O* a muggy day in Kigali in 2003, some of the highest-ranking officials in the Rwandan government, including President Paul Kagame, flanked an American businessman, Greg Wyler, as he boldly described how he could help turn their small country into a hub of Internet activity.
Wyler, a Boston executive who made his fortune during the tech boom, said he would lace Rwanda with fiber optic cables, connecting schools, government institutions and homes with low-cost, high-speed Internet service.
Wyler's company, Terracom, was granted a contract to connect 300 schools to the Internet. Later, the company would buy 99 percent of the shares in Rwandatel, the country's national telecommunications company, for $20-million.
But after nearly four years, most of the benefits hailed by him and his company have failed to materialize, Rwandan officials say. "The bottom line is that he promised many things and didn't deliver," said Albert Butare, the country's telecommunications minister.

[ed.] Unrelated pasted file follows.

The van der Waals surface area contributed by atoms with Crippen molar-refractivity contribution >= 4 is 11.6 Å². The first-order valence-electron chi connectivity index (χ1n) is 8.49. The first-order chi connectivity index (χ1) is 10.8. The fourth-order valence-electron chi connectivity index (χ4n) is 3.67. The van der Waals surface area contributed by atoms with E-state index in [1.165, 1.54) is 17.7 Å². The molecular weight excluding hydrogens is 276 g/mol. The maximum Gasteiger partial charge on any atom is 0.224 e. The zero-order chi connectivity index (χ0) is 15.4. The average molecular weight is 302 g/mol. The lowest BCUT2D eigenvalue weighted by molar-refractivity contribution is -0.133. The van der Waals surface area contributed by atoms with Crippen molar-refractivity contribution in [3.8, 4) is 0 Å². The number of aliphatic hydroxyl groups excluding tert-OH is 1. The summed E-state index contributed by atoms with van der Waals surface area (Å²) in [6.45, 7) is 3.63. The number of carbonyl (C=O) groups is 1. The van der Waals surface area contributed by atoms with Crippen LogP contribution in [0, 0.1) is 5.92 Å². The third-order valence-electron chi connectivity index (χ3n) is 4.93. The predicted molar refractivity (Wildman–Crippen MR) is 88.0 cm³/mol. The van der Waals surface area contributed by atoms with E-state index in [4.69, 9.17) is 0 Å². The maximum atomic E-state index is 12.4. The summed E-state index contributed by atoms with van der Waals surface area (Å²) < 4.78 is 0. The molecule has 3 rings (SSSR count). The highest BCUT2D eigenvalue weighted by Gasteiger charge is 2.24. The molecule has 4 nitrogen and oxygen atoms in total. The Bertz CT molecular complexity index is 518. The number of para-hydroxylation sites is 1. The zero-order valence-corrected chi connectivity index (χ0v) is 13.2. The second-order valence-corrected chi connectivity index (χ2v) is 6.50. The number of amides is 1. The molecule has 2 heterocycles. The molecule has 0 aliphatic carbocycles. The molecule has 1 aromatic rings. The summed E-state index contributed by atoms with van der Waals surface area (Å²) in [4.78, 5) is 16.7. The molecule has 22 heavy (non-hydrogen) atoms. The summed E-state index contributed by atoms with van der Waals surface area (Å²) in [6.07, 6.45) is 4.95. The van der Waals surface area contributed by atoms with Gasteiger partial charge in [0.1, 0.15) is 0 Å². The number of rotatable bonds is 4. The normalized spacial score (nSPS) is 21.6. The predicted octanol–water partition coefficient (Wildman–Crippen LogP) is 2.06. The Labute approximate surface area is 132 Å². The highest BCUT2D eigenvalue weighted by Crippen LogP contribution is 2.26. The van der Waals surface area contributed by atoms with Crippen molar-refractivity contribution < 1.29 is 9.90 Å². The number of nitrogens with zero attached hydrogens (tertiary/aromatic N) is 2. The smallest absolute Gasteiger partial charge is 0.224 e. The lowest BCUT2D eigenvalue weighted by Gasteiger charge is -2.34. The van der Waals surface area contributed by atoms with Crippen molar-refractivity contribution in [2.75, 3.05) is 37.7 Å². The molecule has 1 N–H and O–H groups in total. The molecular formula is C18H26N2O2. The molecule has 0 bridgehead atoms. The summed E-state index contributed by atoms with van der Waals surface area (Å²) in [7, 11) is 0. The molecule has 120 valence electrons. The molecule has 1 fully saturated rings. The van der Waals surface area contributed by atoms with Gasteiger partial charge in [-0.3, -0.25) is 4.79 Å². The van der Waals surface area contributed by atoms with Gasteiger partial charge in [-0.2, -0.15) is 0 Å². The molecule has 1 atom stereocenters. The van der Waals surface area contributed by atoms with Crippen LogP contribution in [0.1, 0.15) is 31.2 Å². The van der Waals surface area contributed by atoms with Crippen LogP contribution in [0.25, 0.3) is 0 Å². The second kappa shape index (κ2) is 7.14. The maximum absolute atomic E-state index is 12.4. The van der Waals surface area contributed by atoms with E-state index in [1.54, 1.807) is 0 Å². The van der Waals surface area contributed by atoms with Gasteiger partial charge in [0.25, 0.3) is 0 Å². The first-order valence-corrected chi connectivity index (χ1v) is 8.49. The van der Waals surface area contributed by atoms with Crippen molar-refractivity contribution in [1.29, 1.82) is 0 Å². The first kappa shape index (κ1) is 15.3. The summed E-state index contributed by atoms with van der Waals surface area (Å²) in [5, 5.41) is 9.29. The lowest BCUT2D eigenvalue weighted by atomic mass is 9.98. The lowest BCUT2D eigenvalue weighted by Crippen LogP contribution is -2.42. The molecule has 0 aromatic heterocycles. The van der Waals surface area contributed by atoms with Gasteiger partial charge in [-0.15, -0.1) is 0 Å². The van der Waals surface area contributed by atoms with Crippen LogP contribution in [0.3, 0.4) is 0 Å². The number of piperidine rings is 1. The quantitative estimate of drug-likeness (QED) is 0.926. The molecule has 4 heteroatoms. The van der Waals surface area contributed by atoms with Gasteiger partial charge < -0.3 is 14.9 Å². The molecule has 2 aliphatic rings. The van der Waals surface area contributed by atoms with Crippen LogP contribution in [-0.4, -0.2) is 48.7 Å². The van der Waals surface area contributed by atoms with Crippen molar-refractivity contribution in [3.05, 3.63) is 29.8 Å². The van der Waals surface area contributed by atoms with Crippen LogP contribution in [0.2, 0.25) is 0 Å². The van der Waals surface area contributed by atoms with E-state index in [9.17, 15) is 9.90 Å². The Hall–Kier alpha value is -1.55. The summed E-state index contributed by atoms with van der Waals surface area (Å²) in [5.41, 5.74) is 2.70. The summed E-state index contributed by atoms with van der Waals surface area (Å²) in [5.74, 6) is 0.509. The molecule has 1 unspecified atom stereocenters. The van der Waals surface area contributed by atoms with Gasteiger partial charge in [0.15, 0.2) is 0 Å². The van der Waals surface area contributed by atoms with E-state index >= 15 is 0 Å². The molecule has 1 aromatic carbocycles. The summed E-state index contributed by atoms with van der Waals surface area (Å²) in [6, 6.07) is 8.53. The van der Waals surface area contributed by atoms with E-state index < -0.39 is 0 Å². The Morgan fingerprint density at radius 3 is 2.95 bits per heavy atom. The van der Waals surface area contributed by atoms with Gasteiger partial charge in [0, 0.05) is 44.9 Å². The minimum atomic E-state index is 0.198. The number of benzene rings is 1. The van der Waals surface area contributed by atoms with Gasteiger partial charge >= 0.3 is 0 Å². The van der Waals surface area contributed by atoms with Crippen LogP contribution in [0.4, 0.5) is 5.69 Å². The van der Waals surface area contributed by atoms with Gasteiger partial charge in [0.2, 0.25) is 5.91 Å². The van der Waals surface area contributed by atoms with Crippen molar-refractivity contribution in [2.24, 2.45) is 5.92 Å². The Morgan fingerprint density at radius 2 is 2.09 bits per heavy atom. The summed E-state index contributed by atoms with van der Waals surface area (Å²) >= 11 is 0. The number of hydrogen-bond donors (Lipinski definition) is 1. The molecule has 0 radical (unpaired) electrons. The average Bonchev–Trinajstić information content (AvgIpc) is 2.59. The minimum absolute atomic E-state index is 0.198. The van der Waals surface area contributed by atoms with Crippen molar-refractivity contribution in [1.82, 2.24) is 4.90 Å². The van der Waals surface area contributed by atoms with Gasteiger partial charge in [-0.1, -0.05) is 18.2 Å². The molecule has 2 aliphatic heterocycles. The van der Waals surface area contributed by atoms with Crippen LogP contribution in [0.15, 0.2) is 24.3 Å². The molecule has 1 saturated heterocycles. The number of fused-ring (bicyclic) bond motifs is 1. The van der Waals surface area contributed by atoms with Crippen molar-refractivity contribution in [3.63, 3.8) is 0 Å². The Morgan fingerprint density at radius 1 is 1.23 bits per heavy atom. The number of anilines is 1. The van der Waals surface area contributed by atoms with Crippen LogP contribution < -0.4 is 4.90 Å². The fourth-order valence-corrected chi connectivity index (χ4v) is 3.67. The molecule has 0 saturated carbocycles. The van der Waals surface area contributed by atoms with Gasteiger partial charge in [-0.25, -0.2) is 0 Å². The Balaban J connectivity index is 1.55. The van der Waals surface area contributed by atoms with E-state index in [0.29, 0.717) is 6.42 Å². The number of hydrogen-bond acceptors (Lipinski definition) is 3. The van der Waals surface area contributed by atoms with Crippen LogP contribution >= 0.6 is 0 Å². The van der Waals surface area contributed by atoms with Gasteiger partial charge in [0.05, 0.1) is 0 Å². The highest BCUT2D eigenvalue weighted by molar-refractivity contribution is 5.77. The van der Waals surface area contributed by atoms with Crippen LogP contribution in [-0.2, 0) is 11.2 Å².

Wyler, 37, says he sees things quite differently.
Attempts to bring affordable high-speed Internet service to the masses have made little headway on the continent. Less than 4 percent of Africa's population is connected to the Web.
A lack of infrastructure is the biggest problem. In many countries, communications networks were destroyed during years of civil conflict. Continuing political instability deters governments or companies from investing in new systems. About 75 percent of African Internet traffic has to be routed through Britain, or even the United States, increasing expenses and delivery times.
"Most African governments haven't paid much attention to their infrastructure," said Vincent Oria, an associate professor of computer science at the New Jersey Institute of Technology and a native of the Ivory Coast. "In places where hunger, AIDS and poverty are rampant, they didn't see it as critical until now."
As of mid July, only one-third of the 300 schools covered in Terracom's contract had high-speed Internet service. All 300 were to have been connected by 2006.
Rwandan officials say the company seems more interested in tapping the more lucrative cell phone market than in being an Internet service provider.
Wyler said there were some things he had not anticipated, particularly the technical challenges of linking Rwanda's Internet network to the rest of the world. The only way to do it is to buy bandwidth capacity on satellites, but there are not enough satellites to meet demand.
"Terracom has done everything it can, " he said. "Because of the technical challenges, the Internet service is as good as it's going to get. But given what we started from, I still think we have accomplished a lot. In the beginning there were a few people with Internet service; now there are thousands."